He sounded…complex, but then he always sounded complex, the flavors and notes in his voice as layered as a fine, aged wine. He was a master of nuance and one of the sharpest legal minds in the world, and—and she admired him so damn much, it tied her up in knots.
And it didn’t help in the slightest that his voice, like actors Alan Rickman or Liam Neeson, was spellbindingly beautiful. According to Carling, Duncan rarely made court appearances any longer, but when he did, other lawyers, judges and legal professionals from different demesnes traveled from all over the world just to hear him speak.
Now he sounded divided between amusement and worry.
“Everything’s all right,” she called out as she patted the door. That was a stupid thing to say, especially in the face of her family emergency. If she could, she would climb in bed and pull the covers over her head. Over all their heads. “You just caught me by surprise. Hold on a moment.”
“Take your time,” he said.
His voice. Swear to gods, she was pretty sure he could bring her to orgasm just by talking.
That thought did nothing to help her present a cool, collected attitude of her own, nor did it help to calm down her excited little head freaks. She threw up her hands and dashed across the apartment, back to her bedroom where she grabbed a scarf and wound it around the snakes with quick expertise, starting at the back of her head.
The normal life span for medusae was around 450-500 years, and their snakes grew longer and more poisonous as they aged. Infants and small children had snakes as small as their fingers, the poison from their bites about as irritating as a mosquito bite, while elders had snakes that often trailed a foot or so along the ground. A single bite from the snake of an elder could make a grown human very sick, and multiple bites would cause almost certain death to several races.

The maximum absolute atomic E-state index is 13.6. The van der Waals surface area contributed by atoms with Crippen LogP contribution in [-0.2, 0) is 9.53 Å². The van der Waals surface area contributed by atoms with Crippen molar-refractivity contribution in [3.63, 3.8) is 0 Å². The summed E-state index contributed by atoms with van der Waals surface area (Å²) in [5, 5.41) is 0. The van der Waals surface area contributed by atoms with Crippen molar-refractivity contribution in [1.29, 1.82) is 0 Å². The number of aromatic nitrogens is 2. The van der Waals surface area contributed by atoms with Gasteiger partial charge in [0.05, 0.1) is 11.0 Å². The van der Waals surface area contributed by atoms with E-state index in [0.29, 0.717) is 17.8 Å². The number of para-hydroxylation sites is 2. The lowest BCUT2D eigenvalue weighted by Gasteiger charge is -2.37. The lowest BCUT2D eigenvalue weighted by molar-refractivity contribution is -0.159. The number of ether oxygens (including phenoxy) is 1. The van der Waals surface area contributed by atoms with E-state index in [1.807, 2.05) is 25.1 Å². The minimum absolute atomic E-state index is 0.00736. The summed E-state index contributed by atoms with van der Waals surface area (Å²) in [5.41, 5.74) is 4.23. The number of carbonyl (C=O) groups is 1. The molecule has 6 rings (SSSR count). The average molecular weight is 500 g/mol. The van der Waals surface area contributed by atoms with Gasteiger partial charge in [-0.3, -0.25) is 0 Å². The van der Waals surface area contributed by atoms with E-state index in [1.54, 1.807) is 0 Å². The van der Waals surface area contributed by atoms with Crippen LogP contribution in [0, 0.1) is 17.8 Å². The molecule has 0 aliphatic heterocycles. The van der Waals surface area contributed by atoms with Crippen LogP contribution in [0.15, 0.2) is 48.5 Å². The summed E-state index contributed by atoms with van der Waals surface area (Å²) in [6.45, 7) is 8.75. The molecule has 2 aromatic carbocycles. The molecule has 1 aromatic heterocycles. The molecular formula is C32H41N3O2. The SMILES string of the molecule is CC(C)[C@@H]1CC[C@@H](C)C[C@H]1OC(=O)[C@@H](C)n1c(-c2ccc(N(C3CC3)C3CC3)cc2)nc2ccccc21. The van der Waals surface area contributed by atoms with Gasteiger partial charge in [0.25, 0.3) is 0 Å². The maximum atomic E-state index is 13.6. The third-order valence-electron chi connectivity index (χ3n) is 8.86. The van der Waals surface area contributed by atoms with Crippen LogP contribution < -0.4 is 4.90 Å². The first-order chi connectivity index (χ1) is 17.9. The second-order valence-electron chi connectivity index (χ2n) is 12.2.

Seremela was in late middle age, close to 380 years old, and her snakes reached past her hips. She had never felt threatened or afraid enough to cause her snakes to bite anyone. She pulled the mass over one shoulder and worked quickly down their length.
They did not want to be wrapped in the scarf—really, it was like putting children down for a nap—and their agitation increased until she had them all snugly under cover and eased them back over her shoulder again. Once they were tucked in a warm, dark place, they went quiet. Even as she stepped out of the bedroom, she could sense that they were asleep.
She took a deep breath and hurried back to open the door. Duncan, who stood looking down the hall as he waited, turned back quickly to face her. His dark, clever gaze regarded her for a moment. She felt her cheeks grow warm at the open concern in his expression.
She held the door open wider, more to give herself an excuse to back away from his penetrating, too observant attention than to be hospitable, although she did manage to say, “Please, do come in.”
“Thank you.” Hands still tucked in his pockets, Duncan strolled into her apartment.
Her mouth dried as she watched him. In some ways he looked so normal. At five foot ten or so, he stood just a few inches taller than she did. And he wasn’t oversized. He had a neat, compact build, and when he moved something unique and intangible became manifest, as his sharp, quiet intelligence flowed through his body.